“Sorry” Seems To Be the Hardest Word for Armstrong

OprahLance2 150x150 Sorry Seems To Be the Hardest Word for Armstrong

THE PR VERDICT: “D” (PR Problematic) for Lance Armstrong.

How was Lance Armstrong’s weekend? Presumably he was disappointed reading the reviews and press commentary following his vaguely dull two-hour confessional with media pope Oprah Winfrey. Did his interview hit the PR targets he was aiming for – sympathy from the public, and the green shoots of a PR turn-around? The critics say a definitive no, and the public seems to agree.

There are many reasons why this confessional moment didn’t quite work. He didn’t seem sincere. He didn’t seem sorry. Why come clean now – why not take any of the myriad opportunities he had before? The list goes on. Above all, what rankles most is that Lance over the years was a bully, no doubt. And for the bullying, he has yet to make a sincere apology.

Renowned for suing and using his considerable financial muscle to silence his critics (ie, anyone telling the truth about his doping), he has made life for some journalists and former team members a “living hell” via the court room. One woman who is not going away is Betsy Andreu, wife of former Armstrong teammate Frankie Andreu, who says their lives were ruined by Armstrong’s legal maneuvers. Appearing on CNN, she made it clear that all is not forgiven. Lance has more to do than just make a general apology.

THE PR VERDICT: “D” (PR Problematic) for Lance Armstrong. Confessions to Oprah are not enough; personal clean-ups are needed.

THE PR TAKEAWAY: One blanket apology won’t absolve. This PR train wreck needs multiple apologies, in particular to the numerous aggrieved parties who have been on the receiving end of Armstrong’s heavy-handed tactics over the years. With some of the most aggrieved still coming forward, Armstrong’s efforts will at best have a half life until he has cleared up the personal messes. Making peace with your critics before going public is the wiser move; afterwards is always too late. And do try for a bit more sincerity while you’re at it.

To see Betsy Andreu’s interview, click here.

The PRV Report Card: This Week’s Winners and Losers

 The PRV Report Card: This Weeks Winners and LosersPR WINNER OF THE WEEK: “A” (PR PERFECT) TO Oprah Winfrey. First, she beats out the US Anti-Doping Administration, to whom Lance Armstrong should technically be confessing. Second, she gave tantalizingly vague quotes (to BFF Gayle King on The Early Show) about the interview, never quite saying he confessed, never quite saying he didn’t. We all know now that he did; as one pundit put it, “Oprah Winfrey doesn’t get on a plane and fly across the country for nothing.” But she knows better than to give away the candy store. Millions will tune in to watch Lance squirm, thereby giving Oprah’s embattled network OWN a whole new audience, and parent company Discovery breathing space about previously low ratings.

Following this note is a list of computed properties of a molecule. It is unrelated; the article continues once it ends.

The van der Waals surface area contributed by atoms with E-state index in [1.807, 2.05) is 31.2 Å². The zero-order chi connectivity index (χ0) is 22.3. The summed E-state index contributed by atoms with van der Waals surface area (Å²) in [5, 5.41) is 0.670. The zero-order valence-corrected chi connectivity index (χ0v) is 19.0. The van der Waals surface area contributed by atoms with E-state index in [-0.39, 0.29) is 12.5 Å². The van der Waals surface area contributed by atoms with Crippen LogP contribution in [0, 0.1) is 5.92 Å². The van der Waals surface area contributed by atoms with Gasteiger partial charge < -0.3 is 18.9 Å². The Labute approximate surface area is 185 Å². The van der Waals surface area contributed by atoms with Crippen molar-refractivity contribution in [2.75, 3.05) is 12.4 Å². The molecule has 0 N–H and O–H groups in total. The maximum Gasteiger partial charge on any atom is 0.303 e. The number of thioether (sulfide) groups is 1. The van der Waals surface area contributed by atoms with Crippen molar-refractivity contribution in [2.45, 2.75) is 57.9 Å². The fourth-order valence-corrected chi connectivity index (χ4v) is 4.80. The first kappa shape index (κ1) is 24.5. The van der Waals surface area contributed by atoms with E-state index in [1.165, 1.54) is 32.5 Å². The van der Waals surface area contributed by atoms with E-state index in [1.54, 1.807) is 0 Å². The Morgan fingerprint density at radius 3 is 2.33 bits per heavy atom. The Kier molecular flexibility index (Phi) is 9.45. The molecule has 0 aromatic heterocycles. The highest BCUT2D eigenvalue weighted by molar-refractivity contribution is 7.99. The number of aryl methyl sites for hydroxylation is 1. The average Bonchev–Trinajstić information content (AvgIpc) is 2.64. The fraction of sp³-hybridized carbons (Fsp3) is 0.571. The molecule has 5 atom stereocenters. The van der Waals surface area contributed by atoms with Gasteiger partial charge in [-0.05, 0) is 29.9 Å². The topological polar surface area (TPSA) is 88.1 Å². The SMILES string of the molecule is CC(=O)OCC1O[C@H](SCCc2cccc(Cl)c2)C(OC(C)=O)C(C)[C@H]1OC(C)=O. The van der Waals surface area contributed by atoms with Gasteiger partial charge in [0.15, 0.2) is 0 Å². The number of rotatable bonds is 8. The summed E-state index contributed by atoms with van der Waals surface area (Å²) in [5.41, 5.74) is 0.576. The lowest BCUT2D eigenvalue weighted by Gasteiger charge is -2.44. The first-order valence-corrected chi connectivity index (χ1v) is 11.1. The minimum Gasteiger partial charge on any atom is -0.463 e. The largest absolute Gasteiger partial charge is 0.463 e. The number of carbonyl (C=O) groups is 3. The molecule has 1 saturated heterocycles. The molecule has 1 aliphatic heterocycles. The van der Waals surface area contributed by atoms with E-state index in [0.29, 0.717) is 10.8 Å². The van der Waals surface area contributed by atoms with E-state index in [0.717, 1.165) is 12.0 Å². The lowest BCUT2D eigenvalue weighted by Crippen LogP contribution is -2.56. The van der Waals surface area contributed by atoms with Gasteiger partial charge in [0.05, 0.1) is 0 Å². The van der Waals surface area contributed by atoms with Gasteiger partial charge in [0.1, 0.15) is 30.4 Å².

The PRV Report Card: This Weeks Winners and LosersPR LOSER OF THE WEEK: “D” (PR PROBLEMATIC) TO the National Rifle Association. The group suggested in a video that President Barack Obama thinks his own children are “more important” than others because they are protected by the Secret Service. The charge is just plain silly, and reinforces the NRA’s PR image as extremist and out-of-touch. Every modern president has mandatory armed protection and the Obama children are obviously a greater target for ne’er-do-wells than pretty much any other children in the world. With the extreme right already locked up, the NRA should be courting moderate gun-rights supporters – the very demographic likely to be rolling their eyes at the video.

 

 The PRV Report Card: This Weeks Winners and LosersTHE “THERE’S NO ‘THERE’ THERE PR AWARD TO Mark Sanford. Nothing beats a comeback – even a longshot. In 2009, when he was Governor of South Carolina, Sanford told aides he was going hiking for a week and then mysteriously disappeared. Later, it was revealed that Sanford had taken an unauthorized break from his official duties to visit a TV reporter in Buenos Aires with whom he later claimed to be madly in love. The episode guaranteed a messy reputation, a divorce (from one of the few political wives who refused to stand by her man with a benign smile), and an entry in political folklore. Earlier this week, Sanford announced his decision to run for Congress. Really? No, really? We may be underestimating the American voting public when we say there’s nothing to discuss here. Then again, his new campaign will prove entertaining and underline the obvious truth: Scandal is always more interesting than policy. Let the games begin!